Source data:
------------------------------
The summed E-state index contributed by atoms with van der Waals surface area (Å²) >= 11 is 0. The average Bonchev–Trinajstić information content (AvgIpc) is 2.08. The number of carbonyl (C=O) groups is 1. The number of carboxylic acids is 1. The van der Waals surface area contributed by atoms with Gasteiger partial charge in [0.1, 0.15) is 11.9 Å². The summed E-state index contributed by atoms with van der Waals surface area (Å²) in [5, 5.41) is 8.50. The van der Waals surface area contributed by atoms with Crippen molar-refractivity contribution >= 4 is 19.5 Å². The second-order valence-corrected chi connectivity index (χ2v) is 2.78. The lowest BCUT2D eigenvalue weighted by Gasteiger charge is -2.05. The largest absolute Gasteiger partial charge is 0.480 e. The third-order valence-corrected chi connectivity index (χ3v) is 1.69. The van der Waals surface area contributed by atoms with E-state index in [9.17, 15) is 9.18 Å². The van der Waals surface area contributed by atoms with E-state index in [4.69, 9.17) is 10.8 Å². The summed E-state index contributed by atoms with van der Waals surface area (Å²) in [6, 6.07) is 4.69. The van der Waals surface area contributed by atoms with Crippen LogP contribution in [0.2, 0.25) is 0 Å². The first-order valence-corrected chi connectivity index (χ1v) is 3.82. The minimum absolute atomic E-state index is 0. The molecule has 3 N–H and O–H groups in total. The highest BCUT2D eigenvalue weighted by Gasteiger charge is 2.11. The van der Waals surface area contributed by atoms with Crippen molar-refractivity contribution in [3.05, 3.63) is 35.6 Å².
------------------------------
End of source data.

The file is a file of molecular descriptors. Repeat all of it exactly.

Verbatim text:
The summed E-state index contributed by atoms with van der Waals surface area (Å²) >= 11 is 0. The average Bonchev–Trinajstić information content (AvgIpc) is 2.08. The number of carbonyl (C=O) groups is 1. The number of carboxylic acids is 1. The van der Waals surface area contributed by atoms with Gasteiger partial charge in [0.1, 0.15) is 11.9 Å². The summed E-state index contributed by atoms with van der Waals surface area (Å²) in [5, 5.41) is 8.50. The van der Waals surface area contributed by atoms with Crippen molar-refractivity contribution >= 4 is 19.5 Å². The second-order valence-corrected chi connectivity index (χ2v) is 2.78. The lowest BCUT2D eigenvalue weighted by Gasteiger charge is -2.05. The largest absolute Gasteiger partial charge is 0.480 e. The third-order valence-corrected chi connectivity index (χ3v) is 1.69. The van der Waals surface area contributed by atoms with E-state index in [9.17, 15) is 9.18 Å². The van der Waals surface area contributed by atoms with E-state index in [4.69, 9.17) is 10.8 Å². The summed E-state index contributed by atoms with van der Waals surface area (Å²) in [6, 6.07) is 4.69. The van der Waals surface area contributed by atoms with Crippen LogP contribution in [0.2, 0.25) is 0 Å². The first-order valence-corrected chi connectivity index (χ1v) is 3.82. The minimum absolute atomic E-state index is 0. The molecule has 3 N–H and O–H groups in total. The highest BCUT2D eigenvalue weighted by Gasteiger charge is 2.11. The van der Waals surface area contributed by atoms with Crippen molar-refractivity contribution in [3.05, 3.63) is 35.6 Å².